Today was to be another one of those ‘three countries in a few hours’ day. We crossed into Switzerland along the wooden bridge we had seen the day before, then we navigated through Basel and turned North and into France.
We decided to leave the path along The Rhine and hit some of the rural French roads which are nearly always great for cycling, and we weren’t disappointed, so we made some great progress. Sarah spotted a tabac and patisserie in a small village. We stopped and she emerged with two take-out coffees and a couple of amazing fresh croissants and sat on a wall to devour them in seconds. Getting calories was always high on the agenda.
The day moved on and so did the clouds. As we arrived at our destination in Colmar the sun was out, it was hot, and we pitched our tent in a great spot at a campsite by the river.
Colmar was one of the places Steve had wanted to visit on this trip so we had decided to take the following day off in order to see it.
This turned out to be a good decision. Colmar is beautiful and we had a sunny day on which to explore it. The town and the surrounding villages are said to be the inspiration for the Beauty and the Beast story. It is real fairytale stuff with half timbered, crooked, colourful buildings and narrow cobbled streets. A picture postcard at each corner. It is very popular and busy with its fair share of cafes, bars, restaurants and tourists shops, but definitely worth the visit.
Our next day was one of ease of navigation. We left the campsite, crossed a road and joined a cycle path which ran straight for about 15 miles. The path then turned left and ran along the side of the Rhine Grand Canal for about 35 miles, straight, straight, straight until it popped us out right in the centre of the city of Strasbourg.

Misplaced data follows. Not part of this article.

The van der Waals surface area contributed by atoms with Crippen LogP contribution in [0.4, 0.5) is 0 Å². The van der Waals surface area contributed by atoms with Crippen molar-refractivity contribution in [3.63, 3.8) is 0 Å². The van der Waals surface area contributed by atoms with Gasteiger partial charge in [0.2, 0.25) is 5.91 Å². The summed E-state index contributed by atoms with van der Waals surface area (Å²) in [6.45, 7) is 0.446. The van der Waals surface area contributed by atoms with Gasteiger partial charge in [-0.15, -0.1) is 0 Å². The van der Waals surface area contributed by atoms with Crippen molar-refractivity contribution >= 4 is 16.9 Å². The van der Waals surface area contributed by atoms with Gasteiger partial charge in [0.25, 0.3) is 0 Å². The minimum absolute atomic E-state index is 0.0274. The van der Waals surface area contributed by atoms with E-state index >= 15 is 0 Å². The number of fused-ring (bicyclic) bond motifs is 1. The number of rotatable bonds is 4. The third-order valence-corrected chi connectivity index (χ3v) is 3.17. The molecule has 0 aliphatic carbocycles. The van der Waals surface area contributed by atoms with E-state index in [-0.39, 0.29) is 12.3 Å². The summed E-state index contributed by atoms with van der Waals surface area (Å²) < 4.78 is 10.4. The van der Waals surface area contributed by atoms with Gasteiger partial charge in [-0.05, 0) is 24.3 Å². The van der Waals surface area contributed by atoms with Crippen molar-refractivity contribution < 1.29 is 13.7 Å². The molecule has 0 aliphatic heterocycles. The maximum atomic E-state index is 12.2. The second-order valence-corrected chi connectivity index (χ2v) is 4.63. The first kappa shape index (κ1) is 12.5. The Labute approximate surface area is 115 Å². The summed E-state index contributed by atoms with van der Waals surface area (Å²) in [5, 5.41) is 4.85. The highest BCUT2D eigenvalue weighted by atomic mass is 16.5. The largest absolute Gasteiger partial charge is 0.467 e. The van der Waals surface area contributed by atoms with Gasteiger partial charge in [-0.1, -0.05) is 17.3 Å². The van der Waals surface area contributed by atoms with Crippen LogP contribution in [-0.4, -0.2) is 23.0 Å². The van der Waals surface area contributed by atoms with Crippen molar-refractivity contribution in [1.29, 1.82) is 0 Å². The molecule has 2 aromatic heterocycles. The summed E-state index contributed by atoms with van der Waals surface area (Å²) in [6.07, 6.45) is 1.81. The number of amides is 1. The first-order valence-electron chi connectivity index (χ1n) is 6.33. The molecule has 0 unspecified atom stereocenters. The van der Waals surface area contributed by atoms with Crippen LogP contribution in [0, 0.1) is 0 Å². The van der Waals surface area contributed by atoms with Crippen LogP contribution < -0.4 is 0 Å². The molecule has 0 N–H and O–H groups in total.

The route was far from boring with changing scenery along the way and plenty of activity on the canal. Cyclists, anglers, day cruisers, transport barges, house boats and even a ‘stag’ party!
We made a quick stop at the impressive gothic Cathedral which is impossible to photograph completely because of its size and location amongst tightly packed streets. Then we crossed back over The Rhine into Germany and to the adjoining city of Kehl for another night under canvas.
The next two days were almost identical to one another. We followed the route along the Rhine and passed through one non-descript German village after another. At one point it felt like we had gone in a big circle as the villages were so similar. We also found it very quiet, almost eerily so. It was the weekend and many places were closed. As we passed a couple of villages we saw almost no-one. So for a couple of days we just put our heads down and got through the miles.
The campsites were also nothing special. However, on one of them we did bump into a lovely South African couple who now live in The Netherlands and were cycling in the opposite direction to ourselves. We shared a picnic table for cooking and eating dinner and spent a couple of hours chatting and exchanging travel stories. It’s great to have these chance meetings with people with a similar outlook to ourselves. They invited us to stay with them at the end of our cycle but I just don’t think we can make it fit, which is a shame because we did share a few laughs with them.
The miles rolled by and we slowly edged closer to our next day off which was to be in the town of Rudesheim. Rudesheim has a big reputation and is also at the start of the Rhine Gorge, which for many is apparently the most scenic part of the trip. “I wonder if we will be staying in The Ring of Uncertainty”, thought Steve, as we cycled into town.
One Reply to “The Ring of Uncertainty.”
I wonder if my next place to visit will be as interesting as some of yours? It is a small former mining town in South Yorkshire. It’s name is Hoyland. It is noted for its pubs and town hall. It has its own beach called Elsecar by the Sea. I’ll tell you if it matches up to expectations!